You’re no stranger to an invoice, whether it arrives or goes out by email or post. But what’s the best way to make one?

Taking legal action on late payments is harder if your original invoice has errors.

Avoid this hassle – and get the payments you’re owed – with a well-made invoice that leaves no room for disagreement.

Legal and general

The following information MUST be on all invoices:

The word ‘invoice’, written/printed clearly and legibly
Your company’s legal trading name, status (i.e. limited company), and full address
Your name, if you operate as a sole trader
The date the invoice was issued, and your payment terms
Your company’s VAT number (if you’re VAT registered)
The specific VAT on the amount due (both in pounds and percent, as above)
That first point above seems too obvious to include, but don’t overlook it. If your invoice isn’t specifically labelled as such, it’s not legally binding.

If you’re running a limited company, the company name you put on the invoice must match the name on your certificate of incorporation.

We also advise you include these details as best practice:

Invoice number (for both you and the customer to reference)
Order number (as above)
Full and correct customer information (name, address, contact details)
Itemisation of each product, with quantities and ‘per item’ prices
The invoice number should immediately follow on from the previous invoice you issued.

Ticking off these points on your invoice will make things easier if you need to start debt collection procedures.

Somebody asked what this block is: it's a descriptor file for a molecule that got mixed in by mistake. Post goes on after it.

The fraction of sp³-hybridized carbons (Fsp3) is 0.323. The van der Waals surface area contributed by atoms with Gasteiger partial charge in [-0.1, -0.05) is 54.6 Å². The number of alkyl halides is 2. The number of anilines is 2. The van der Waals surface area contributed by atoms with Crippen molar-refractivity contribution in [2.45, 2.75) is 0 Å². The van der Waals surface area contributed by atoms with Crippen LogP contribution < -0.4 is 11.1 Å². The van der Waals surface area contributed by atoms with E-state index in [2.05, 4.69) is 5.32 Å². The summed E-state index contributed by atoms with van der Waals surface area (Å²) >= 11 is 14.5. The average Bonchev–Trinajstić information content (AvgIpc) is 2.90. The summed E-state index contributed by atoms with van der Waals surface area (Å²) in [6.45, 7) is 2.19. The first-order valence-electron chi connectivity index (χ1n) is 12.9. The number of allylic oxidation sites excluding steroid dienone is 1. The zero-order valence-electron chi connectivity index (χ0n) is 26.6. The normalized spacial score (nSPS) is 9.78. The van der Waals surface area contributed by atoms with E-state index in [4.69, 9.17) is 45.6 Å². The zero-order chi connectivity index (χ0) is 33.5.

If both you and your customer are VAT-registered, you’re legally obligated to issue an invoice for all sales. On top of that, you must use a specific VAT invoice.

Receipts are different, as they’re only classed as acknowledgement of payment received.

For supplier invoices and dealings with other businesses, you may need to give more details. As well as the invoice date, you should include the actual date you provided the good(s) or service(s).

If you’ve been paid in advance, you must issue a VAT invoice within 30 days of the payment. Be sure to add the line ‘paid in full’ – or ‘paid with thanks’, or similar.

Keeping things simple

Regular customers and suppliers may know what to do – but highlight your preferred payment method. Include BACS details for a bank transfer or Direct Debit. This gives late payers fewer excuses.

We also suggest making the payment deadline large/bold and easily readable. If there’s a dispute, you can show that your terms were clear on the invoice.

For more help creating the ideal invoice, use our online guide and example invoice template.

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